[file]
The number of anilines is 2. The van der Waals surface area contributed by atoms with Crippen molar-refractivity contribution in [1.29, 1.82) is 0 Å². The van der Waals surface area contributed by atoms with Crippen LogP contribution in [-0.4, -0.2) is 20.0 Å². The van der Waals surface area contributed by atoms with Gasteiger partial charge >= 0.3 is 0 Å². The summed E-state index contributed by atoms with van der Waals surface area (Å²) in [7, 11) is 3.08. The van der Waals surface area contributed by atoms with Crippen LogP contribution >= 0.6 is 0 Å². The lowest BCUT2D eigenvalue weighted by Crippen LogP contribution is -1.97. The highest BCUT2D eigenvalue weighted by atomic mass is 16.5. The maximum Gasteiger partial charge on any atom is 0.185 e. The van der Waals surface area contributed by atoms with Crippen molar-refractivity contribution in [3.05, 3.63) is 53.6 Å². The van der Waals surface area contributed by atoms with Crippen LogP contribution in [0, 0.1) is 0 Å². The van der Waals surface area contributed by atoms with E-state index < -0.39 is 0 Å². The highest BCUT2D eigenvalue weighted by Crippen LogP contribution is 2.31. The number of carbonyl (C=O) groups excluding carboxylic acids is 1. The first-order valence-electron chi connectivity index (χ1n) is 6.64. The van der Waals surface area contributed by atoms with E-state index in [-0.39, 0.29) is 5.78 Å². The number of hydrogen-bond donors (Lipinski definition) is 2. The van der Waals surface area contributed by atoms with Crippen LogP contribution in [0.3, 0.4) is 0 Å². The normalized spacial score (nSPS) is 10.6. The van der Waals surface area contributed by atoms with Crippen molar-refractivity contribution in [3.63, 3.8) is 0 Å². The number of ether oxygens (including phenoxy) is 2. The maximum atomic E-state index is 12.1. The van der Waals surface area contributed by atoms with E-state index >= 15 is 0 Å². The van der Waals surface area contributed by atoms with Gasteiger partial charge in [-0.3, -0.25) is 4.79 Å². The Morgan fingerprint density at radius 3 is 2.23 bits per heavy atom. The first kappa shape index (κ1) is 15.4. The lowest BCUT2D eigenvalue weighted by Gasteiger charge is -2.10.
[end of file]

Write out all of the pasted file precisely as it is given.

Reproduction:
The number of anilines is 2. The van der Waals surface area contributed by atoms with Crippen molar-refractivity contribution in [1.29, 1.82) is 0 Å². The van der Waals surface area contributed by atoms with Crippen LogP contribution in [-0.4, -0.2) is 20.0 Å². The van der Waals surface area contributed by atoms with Gasteiger partial charge >= 0.3 is 0 Å². The summed E-state index contributed by atoms with van der Waals surface area (Å²) in [7, 11) is 3.08. The van der Waals surface area contributed by atoms with Crippen LogP contribution >= 0.6 is 0 Å². The lowest BCUT2D eigenvalue weighted by Crippen LogP contribution is -1.97. The highest BCUT2D eigenvalue weighted by atomic mass is 16.5. The maximum Gasteiger partial charge on any atom is 0.185 e. The van der Waals surface area contributed by atoms with Crippen molar-refractivity contribution in [3.05, 3.63) is 53.6 Å². The van der Waals surface area contributed by atoms with Crippen LogP contribution in [0, 0.1) is 0 Å². The van der Waals surface area contributed by atoms with E-state index < -0.39 is 0 Å². The highest BCUT2D eigenvalue weighted by Crippen LogP contribution is 2.31. The number of carbonyl (C=O) groups excluding carboxylic acids is 1. The first-order valence-electron chi connectivity index (χ1n) is 6.64. The van der Waals surface area contributed by atoms with E-state index in [-0.39, 0.29) is 5.78 Å². The number of hydrogen-bond donors (Lipinski definition) is 2. The van der Waals surface area contributed by atoms with Crippen LogP contribution in [0.3, 0.4) is 0 Å². The normalized spacial score (nSPS) is 10.6. The van der Waals surface area contributed by atoms with Crippen molar-refractivity contribution in [3.63, 3.8) is 0 Å². The number of ether oxygens (including phenoxy) is 2. The maximum atomic E-state index is 12.1. The van der Waals surface area contributed by atoms with E-state index >= 15 is 0 Å². The van der Waals surface area contributed by atoms with Gasteiger partial charge in [-0.3, -0.25) is 4.79 Å². The Morgan fingerprint density at radius 3 is 2.23 bits per heavy atom. The first kappa shape index (κ1) is 15.4. The lowest BCUT2D eigenvalue weighted by Gasteiger charge is -2.10.